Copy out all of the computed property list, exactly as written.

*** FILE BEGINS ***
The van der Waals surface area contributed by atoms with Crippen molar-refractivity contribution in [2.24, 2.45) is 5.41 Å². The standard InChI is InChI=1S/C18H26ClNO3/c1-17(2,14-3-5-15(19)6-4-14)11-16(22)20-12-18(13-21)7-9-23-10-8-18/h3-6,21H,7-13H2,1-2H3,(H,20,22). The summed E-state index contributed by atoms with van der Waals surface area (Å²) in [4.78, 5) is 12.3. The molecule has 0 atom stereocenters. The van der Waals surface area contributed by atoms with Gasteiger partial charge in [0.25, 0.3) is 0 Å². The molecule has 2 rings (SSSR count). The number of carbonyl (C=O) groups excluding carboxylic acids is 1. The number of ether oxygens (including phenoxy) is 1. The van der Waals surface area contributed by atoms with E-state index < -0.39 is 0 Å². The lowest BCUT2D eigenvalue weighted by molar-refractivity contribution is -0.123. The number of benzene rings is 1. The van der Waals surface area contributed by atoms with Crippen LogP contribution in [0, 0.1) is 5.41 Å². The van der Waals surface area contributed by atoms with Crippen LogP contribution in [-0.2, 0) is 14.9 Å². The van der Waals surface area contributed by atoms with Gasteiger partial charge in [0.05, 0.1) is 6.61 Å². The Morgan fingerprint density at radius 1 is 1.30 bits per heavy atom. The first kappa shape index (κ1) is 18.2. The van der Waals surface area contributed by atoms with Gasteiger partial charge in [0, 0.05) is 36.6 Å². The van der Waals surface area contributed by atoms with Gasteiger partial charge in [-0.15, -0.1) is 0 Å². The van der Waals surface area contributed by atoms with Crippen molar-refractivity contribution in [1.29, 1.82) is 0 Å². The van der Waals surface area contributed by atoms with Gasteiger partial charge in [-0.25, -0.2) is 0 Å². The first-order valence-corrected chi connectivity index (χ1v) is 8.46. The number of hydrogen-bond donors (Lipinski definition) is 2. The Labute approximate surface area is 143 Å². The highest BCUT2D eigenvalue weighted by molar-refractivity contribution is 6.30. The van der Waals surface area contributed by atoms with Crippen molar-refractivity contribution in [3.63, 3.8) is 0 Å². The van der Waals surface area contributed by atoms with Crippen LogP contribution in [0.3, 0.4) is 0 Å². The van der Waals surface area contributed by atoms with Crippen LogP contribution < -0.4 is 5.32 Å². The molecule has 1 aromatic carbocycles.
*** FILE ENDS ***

The van der Waals surface area contributed by atoms with Crippen molar-refractivity contribution in [2.24, 2.45) is 5.41 Å². The standard InChI is InChI=1S/C18H26ClNO3/c1-17(2,14-3-5-15(19)6-4-14)11-16(22)20-12-18(13-21)7-9-23-10-8-18/h3-6,21H,7-13H2,1-2H3,(H,20,22). The summed E-state index contributed by atoms with van der Waals surface area (Å²) in [4.78, 5) is 12.3. The molecule has 0 atom stereocenters. The van der Waals surface area contributed by atoms with Gasteiger partial charge in [0.25, 0.3) is 0 Å². The molecule has 2 rings (SSSR count). The number of carbonyl (C=O) groups excluding carboxylic acids is 1. The number of ether oxygens (including phenoxy) is 1. The van der Waals surface area contributed by atoms with E-state index < -0.39 is 0 Å². The lowest BCUT2D eigenvalue weighted by molar-refractivity contribution is -0.123. The number of benzene rings is 1. The van der Waals surface area contributed by atoms with Crippen LogP contribution in [0, 0.1) is 5.41 Å². The van der Waals surface area contributed by atoms with Crippen LogP contribution in [-0.2, 0) is 14.9 Å². The van der Waals surface area contributed by atoms with Gasteiger partial charge in [0.05, 0.1) is 6.61 Å². The Morgan fingerprint density at radius 1 is 1.30 bits per heavy atom. The first kappa shape index (κ1) is 18.2. The van der Waals surface area contributed by atoms with Gasteiger partial charge in [0, 0.05) is 36.6 Å². The van der Waals surface area contributed by atoms with Gasteiger partial charge in [-0.15, -0.1) is 0 Å². The van der Waals surface area contributed by atoms with Crippen molar-refractivity contribution in [1.29, 1.82) is 0 Å². The van der Waals surface area contributed by atoms with Gasteiger partial charge in [-0.25, -0.2) is 0 Å². The first-order valence-corrected chi connectivity index (χ1v) is 8.46. The number of hydrogen-bond donors (Lipinski definition) is 2. The Labute approximate surface area is 143 Å². The highest BCUT2D eigenvalue weighted by molar-refractivity contribution is 6.30. The van der Waals surface area contributed by atoms with Crippen molar-refractivity contribution in [3.63, 3.8) is 0 Å². The van der Waals surface area contributed by atoms with Crippen LogP contribution in [0.3, 0.4) is 0 Å². The van der Waals surface area contributed by atoms with Crippen LogP contribution < -0.4 is 5.32 Å². The molecule has 1 aromatic carbocycles.